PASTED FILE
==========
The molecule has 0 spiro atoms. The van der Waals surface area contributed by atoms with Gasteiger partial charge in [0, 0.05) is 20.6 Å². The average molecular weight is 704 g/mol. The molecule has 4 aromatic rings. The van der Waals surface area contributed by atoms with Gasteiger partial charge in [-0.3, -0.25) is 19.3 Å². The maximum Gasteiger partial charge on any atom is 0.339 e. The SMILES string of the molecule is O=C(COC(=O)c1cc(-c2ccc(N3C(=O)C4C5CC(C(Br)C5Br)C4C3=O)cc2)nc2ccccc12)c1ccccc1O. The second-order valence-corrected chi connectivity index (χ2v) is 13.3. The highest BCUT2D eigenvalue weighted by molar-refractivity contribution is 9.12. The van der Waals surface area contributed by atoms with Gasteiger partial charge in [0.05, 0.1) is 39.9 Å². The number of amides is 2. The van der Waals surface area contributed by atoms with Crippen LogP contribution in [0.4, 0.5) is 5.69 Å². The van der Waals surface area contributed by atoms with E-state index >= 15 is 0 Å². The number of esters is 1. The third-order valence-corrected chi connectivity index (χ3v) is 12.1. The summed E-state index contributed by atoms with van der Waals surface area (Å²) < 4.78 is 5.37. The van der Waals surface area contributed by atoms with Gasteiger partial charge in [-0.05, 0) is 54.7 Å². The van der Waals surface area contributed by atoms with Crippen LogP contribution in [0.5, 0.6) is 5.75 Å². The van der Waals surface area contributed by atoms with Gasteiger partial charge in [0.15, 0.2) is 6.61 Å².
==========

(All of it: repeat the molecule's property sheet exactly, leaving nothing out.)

The molecule has 0 spiro atoms. The van der Waals surface area contributed by atoms with Gasteiger partial charge in [0, 0.05) is 20.6 Å². The average molecular weight is 704 g/mol. The molecule has 4 aromatic rings. The van der Waals surface area contributed by atoms with Gasteiger partial charge in [-0.3, -0.25) is 19.3 Å². The maximum Gasteiger partial charge on any atom is 0.339 e. The SMILES string of the molecule is O=C(COC(=O)c1cc(-c2ccc(N3C(=O)C4C5CC(C(Br)C5Br)C4C3=O)cc2)nc2ccccc12)c1ccccc1O. The second-order valence-corrected chi connectivity index (χ2v) is 13.3. The highest BCUT2D eigenvalue weighted by molar-refractivity contribution is 9.12. The van der Waals surface area contributed by atoms with Gasteiger partial charge in [0.05, 0.1) is 39.9 Å². The number of amides is 2. The van der Waals surface area contributed by atoms with Crippen LogP contribution in [0.4, 0.5) is 5.69 Å². The van der Waals surface area contributed by atoms with E-state index >= 15 is 0 Å². The number of esters is 1. The third-order valence-corrected chi connectivity index (χ3v) is 12.1. The summed E-state index contributed by atoms with van der Waals surface area (Å²) < 4.78 is 5.37. The van der Waals surface area contributed by atoms with Gasteiger partial charge in [-0.05, 0) is 54.7 Å². The van der Waals surface area contributed by atoms with Crippen LogP contribution in [0.5, 0.6) is 5.75 Å². The van der Waals surface area contributed by atoms with Gasteiger partial charge in [0.15, 0.2) is 6.61 Å².